Alliance of civilizations: World leaders meet at UN to promote common humanity
“We have to provide them, the young people, with education and jobs,” the Deputy Secretary-General said. But even more, we have to provide young people with an understanding of our common humanity, our common destiny – in fact, our common survival.”
He went on to say “if you start to divide people into us and them, you put a stamp of quality on yourself vis-à-vis others. In the ‘us-and-them’ syndrome, the ‘us’ is practically always qualitatively higher than the ‘them’. And then you build up biases which can lead to horrible things, as we’ve seen far too often.”
Saying that “the majority of the world’s citizens are far from extreme,” he said, “we must try to reach out to young people. We need to amplify these voices of these moderate forces, both Muslim, Christian, Buddhist, Hindu, Jewish and other faith communities.”
Mr. Eliasson reminded the meeting that “two days ago, at the General Assembly, the Secretary-General spoke out against the rise of divisive politics, as you may recall. He made the point that people are very good at seeing prejudice in others – but they are not so good at seeing their own bias.”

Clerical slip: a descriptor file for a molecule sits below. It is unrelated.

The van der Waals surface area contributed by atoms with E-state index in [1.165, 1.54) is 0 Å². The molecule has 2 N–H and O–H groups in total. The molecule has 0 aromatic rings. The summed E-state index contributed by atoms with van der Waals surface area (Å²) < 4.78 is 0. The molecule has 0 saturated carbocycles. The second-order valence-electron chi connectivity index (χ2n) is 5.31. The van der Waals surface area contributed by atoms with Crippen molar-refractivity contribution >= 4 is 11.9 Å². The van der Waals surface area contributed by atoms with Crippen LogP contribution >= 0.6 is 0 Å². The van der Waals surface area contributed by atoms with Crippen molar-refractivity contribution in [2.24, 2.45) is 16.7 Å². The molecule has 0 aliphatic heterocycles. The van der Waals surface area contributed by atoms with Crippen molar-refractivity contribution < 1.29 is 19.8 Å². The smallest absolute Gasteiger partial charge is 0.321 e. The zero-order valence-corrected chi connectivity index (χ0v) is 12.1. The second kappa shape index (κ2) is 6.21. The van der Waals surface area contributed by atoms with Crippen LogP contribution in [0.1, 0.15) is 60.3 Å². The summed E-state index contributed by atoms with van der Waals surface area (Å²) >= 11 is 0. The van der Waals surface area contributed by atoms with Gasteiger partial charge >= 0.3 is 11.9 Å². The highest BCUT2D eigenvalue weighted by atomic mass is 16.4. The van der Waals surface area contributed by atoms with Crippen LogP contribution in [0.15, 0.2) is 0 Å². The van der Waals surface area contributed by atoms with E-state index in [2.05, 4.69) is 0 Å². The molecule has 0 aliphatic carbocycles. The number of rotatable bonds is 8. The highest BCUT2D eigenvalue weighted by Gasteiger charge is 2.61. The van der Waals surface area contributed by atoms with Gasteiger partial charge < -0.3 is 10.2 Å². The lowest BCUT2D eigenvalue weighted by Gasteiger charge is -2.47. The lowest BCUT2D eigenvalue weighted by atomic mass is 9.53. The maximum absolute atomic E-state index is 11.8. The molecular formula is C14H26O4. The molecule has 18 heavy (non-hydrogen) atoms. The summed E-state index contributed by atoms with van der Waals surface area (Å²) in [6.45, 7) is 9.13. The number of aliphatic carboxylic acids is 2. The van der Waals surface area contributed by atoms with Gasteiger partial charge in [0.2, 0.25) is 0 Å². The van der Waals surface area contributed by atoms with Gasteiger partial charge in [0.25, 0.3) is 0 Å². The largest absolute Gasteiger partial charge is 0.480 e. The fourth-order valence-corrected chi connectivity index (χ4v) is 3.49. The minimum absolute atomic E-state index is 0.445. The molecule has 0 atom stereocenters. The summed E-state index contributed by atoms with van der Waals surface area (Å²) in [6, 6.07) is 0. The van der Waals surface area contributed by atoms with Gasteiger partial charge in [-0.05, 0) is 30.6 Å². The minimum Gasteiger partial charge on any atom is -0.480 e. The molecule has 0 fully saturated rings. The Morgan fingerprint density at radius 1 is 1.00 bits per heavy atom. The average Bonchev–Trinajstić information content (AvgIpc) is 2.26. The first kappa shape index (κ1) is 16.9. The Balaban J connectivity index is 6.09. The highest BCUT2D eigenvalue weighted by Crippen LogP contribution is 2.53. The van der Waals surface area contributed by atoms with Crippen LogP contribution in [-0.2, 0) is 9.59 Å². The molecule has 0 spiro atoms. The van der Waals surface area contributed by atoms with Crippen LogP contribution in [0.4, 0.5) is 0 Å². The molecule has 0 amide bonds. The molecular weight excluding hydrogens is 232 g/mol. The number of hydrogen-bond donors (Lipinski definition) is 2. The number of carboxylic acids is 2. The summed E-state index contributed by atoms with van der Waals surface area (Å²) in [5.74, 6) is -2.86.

Nassir Abdulaziz Al-Nasser, the High Representative of the Alliance of Civilizations, launched in 2005 through the initiative, of Spain and Turkey under the auspices of the UN to seek better cross-cultural relations worldwide, told the meeting: “We need to unite and reject any suggestion of a clash of civilizations.”
“Belief in permanent religious war is the misguided refuge of extremists who cannot build or create anything, and therefore peddle only fanaticism and hate,” he said. “And it is no exaggeration to say that humanity's future depends on us uniting against those who would divide us along fault lines of tribe or sect; race or religion.”
The High Representative said he will ensure that the concrete suggestions from the meeting today will be built upon through consultations to make them a reality.